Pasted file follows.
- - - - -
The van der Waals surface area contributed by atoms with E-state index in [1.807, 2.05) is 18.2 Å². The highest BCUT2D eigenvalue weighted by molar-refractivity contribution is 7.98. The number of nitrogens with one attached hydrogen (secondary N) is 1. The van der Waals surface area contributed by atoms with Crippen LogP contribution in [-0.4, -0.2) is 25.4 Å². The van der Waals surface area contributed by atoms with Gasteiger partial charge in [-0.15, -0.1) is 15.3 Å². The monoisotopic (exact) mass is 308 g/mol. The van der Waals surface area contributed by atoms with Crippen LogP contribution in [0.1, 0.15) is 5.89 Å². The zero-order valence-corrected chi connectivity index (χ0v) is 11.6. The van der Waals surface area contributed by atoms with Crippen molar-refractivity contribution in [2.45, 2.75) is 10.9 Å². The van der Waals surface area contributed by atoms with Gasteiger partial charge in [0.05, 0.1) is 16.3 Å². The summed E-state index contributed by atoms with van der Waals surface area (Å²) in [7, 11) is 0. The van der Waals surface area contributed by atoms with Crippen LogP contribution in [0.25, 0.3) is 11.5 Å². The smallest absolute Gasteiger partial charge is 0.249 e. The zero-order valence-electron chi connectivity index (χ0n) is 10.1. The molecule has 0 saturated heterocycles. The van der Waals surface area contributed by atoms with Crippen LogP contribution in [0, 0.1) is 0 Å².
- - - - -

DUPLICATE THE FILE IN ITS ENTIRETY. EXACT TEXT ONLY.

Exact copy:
The van der Waals surface area contributed by atoms with E-state index in [1.807, 2.05) is 18.2 Å². The highest BCUT2D eigenvalue weighted by molar-refractivity contribution is 7.98. The number of nitrogens with one attached hydrogen (secondary N) is 1. The van der Waals surface area contributed by atoms with Crippen LogP contribution in [-0.4, -0.2) is 25.4 Å². The van der Waals surface area contributed by atoms with Gasteiger partial charge in [-0.15, -0.1) is 15.3 Å². The monoisotopic (exact) mass is 308 g/mol. The van der Waals surface area contributed by atoms with Crippen LogP contribution in [0.1, 0.15) is 5.89 Å². The zero-order valence-corrected chi connectivity index (χ0v) is 11.6. The van der Waals surface area contributed by atoms with Crippen molar-refractivity contribution in [2.45, 2.75) is 10.9 Å². The van der Waals surface area contributed by atoms with Gasteiger partial charge in [0.05, 0.1) is 16.3 Å². The summed E-state index contributed by atoms with van der Waals surface area (Å²) in [7, 11) is 0. The van der Waals surface area contributed by atoms with Crippen LogP contribution in [0.25, 0.3) is 11.5 Å². The smallest absolute Gasteiger partial charge is 0.249 e. The zero-order valence-electron chi connectivity index (χ0n) is 10.1. The molecule has 0 saturated heterocycles. The van der Waals surface area contributed by atoms with Crippen LogP contribution in [0, 0.1) is 0 Å².